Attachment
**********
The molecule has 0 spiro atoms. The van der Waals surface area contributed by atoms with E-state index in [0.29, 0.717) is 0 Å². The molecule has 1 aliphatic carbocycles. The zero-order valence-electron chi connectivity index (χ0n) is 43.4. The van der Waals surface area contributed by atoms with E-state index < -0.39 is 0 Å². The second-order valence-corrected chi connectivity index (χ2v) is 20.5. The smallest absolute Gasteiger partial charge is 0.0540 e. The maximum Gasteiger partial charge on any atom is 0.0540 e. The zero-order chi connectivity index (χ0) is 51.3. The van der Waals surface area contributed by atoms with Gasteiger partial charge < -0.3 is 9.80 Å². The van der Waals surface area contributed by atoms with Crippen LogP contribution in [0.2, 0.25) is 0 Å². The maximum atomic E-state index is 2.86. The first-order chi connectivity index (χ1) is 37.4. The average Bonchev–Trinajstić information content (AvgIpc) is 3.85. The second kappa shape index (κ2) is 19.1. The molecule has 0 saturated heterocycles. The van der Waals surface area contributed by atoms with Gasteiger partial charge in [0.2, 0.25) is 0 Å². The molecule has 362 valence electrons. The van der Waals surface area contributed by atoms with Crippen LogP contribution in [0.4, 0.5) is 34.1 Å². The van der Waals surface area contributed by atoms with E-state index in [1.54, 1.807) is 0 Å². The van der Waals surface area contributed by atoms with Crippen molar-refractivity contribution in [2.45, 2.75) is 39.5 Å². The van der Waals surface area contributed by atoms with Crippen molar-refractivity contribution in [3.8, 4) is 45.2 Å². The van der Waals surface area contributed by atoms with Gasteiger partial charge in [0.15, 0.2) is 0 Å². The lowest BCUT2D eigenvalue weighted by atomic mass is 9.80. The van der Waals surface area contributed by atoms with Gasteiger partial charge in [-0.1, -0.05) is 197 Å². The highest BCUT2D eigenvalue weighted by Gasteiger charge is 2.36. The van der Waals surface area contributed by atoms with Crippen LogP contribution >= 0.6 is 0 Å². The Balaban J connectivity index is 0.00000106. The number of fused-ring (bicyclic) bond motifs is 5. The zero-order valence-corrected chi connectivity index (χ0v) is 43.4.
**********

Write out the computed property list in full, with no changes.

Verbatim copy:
The molecule has 0 spiro atoms. The van der Waals surface area contributed by atoms with E-state index in [0.29, 0.717) is 0 Å². The molecule has 1 aliphatic carbocycles. The zero-order valence-electron chi connectivity index (χ0n) is 43.4. The van der Waals surface area contributed by atoms with E-state index < -0.39 is 0 Å². The second-order valence-corrected chi connectivity index (χ2v) is 20.5. The smallest absolute Gasteiger partial charge is 0.0540 e. The maximum Gasteiger partial charge on any atom is 0.0540 e. The zero-order chi connectivity index (χ0) is 51.3. The van der Waals surface area contributed by atoms with Gasteiger partial charge < -0.3 is 9.80 Å². The van der Waals surface area contributed by atoms with Crippen LogP contribution in [0.2, 0.25) is 0 Å². The maximum atomic E-state index is 2.86. The first-order chi connectivity index (χ1) is 37.4. The average Bonchev–Trinajstić information content (AvgIpc) is 3.85. The second kappa shape index (κ2) is 19.1. The molecule has 0 saturated heterocycles. The van der Waals surface area contributed by atoms with Gasteiger partial charge in [0.2, 0.25) is 0 Å². The molecule has 362 valence electrons. The van der Waals surface area contributed by atoms with Crippen LogP contribution in [0.4, 0.5) is 34.1 Å². The van der Waals surface area contributed by atoms with E-state index in [1.54, 1.807) is 0 Å². The van der Waals surface area contributed by atoms with Crippen molar-refractivity contribution in [2.45, 2.75) is 39.5 Å². The van der Waals surface area contributed by atoms with Crippen molar-refractivity contribution in [3.8, 4) is 45.2 Å². The van der Waals surface area contributed by atoms with Gasteiger partial charge in [0.15, 0.2) is 0 Å². The lowest BCUT2D eigenvalue weighted by atomic mass is 9.80. The van der Waals surface area contributed by atoms with Gasteiger partial charge in [-0.1, -0.05) is 197 Å². The highest BCUT2D eigenvalue weighted by Gasteiger charge is 2.36. The van der Waals surface area contributed by atoms with Crippen LogP contribution >= 0.6 is 0 Å². The Balaban J connectivity index is 0.00000106. The number of fused-ring (bicyclic) bond motifs is 5. The zero-order valence-corrected chi connectivity index (χ0v) is 43.4.